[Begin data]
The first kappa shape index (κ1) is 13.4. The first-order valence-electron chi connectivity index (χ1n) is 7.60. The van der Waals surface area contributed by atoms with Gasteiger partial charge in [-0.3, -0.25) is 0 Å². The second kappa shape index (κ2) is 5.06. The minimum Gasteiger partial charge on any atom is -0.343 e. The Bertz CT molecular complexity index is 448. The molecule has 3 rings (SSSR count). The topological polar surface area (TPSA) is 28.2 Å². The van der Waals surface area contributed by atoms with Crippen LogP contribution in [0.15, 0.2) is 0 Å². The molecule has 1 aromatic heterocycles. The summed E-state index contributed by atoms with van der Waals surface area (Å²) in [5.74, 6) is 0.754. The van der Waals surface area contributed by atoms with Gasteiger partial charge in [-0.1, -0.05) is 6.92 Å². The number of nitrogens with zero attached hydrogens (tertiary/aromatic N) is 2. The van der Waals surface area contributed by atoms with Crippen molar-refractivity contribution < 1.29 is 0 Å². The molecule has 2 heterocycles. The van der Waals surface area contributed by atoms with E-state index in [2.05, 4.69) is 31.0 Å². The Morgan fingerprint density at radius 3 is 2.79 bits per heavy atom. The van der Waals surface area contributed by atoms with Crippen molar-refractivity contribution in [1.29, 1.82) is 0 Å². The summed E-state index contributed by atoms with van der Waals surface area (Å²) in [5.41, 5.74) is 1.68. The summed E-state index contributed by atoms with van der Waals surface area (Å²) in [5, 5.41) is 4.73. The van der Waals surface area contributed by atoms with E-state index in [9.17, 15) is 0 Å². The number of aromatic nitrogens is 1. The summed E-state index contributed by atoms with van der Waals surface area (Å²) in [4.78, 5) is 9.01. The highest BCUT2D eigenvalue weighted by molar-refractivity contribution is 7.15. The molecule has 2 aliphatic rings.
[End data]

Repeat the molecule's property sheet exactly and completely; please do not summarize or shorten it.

The first kappa shape index (κ1) is 13.4. The first-order valence-electron chi connectivity index (χ1n) is 7.60. The van der Waals surface area contributed by atoms with Gasteiger partial charge in [-0.3, -0.25) is 0 Å². The second kappa shape index (κ2) is 5.06. The minimum Gasteiger partial charge on any atom is -0.343 e. The Bertz CT molecular complexity index is 448. The molecule has 3 rings (SSSR count). The topological polar surface area (TPSA) is 28.2 Å². The van der Waals surface area contributed by atoms with Crippen LogP contribution in [0.15, 0.2) is 0 Å². The molecule has 1 aromatic heterocycles. The summed E-state index contributed by atoms with van der Waals surface area (Å²) in [5.74, 6) is 0.754. The van der Waals surface area contributed by atoms with Gasteiger partial charge in [-0.1, -0.05) is 6.92 Å². The number of nitrogens with zero attached hydrogens (tertiary/aromatic N) is 2. The van der Waals surface area contributed by atoms with Crippen molar-refractivity contribution < 1.29 is 0 Å². The molecule has 2 heterocycles. The van der Waals surface area contributed by atoms with E-state index in [2.05, 4.69) is 31.0 Å². The Morgan fingerprint density at radius 3 is 2.79 bits per heavy atom. The van der Waals surface area contributed by atoms with Crippen molar-refractivity contribution in [1.29, 1.82) is 0 Å². The summed E-state index contributed by atoms with van der Waals surface area (Å²) in [5.41, 5.74) is 1.68. The summed E-state index contributed by atoms with van der Waals surface area (Å²) in [5, 5.41) is 4.73. The van der Waals surface area contributed by atoms with E-state index in [9.17, 15) is 0 Å². The number of aromatic nitrogens is 1. The summed E-state index contributed by atoms with van der Waals surface area (Å²) in [4.78, 5) is 9.01. The highest BCUT2D eigenvalue weighted by molar-refractivity contribution is 7.15. The molecule has 2 aliphatic rings.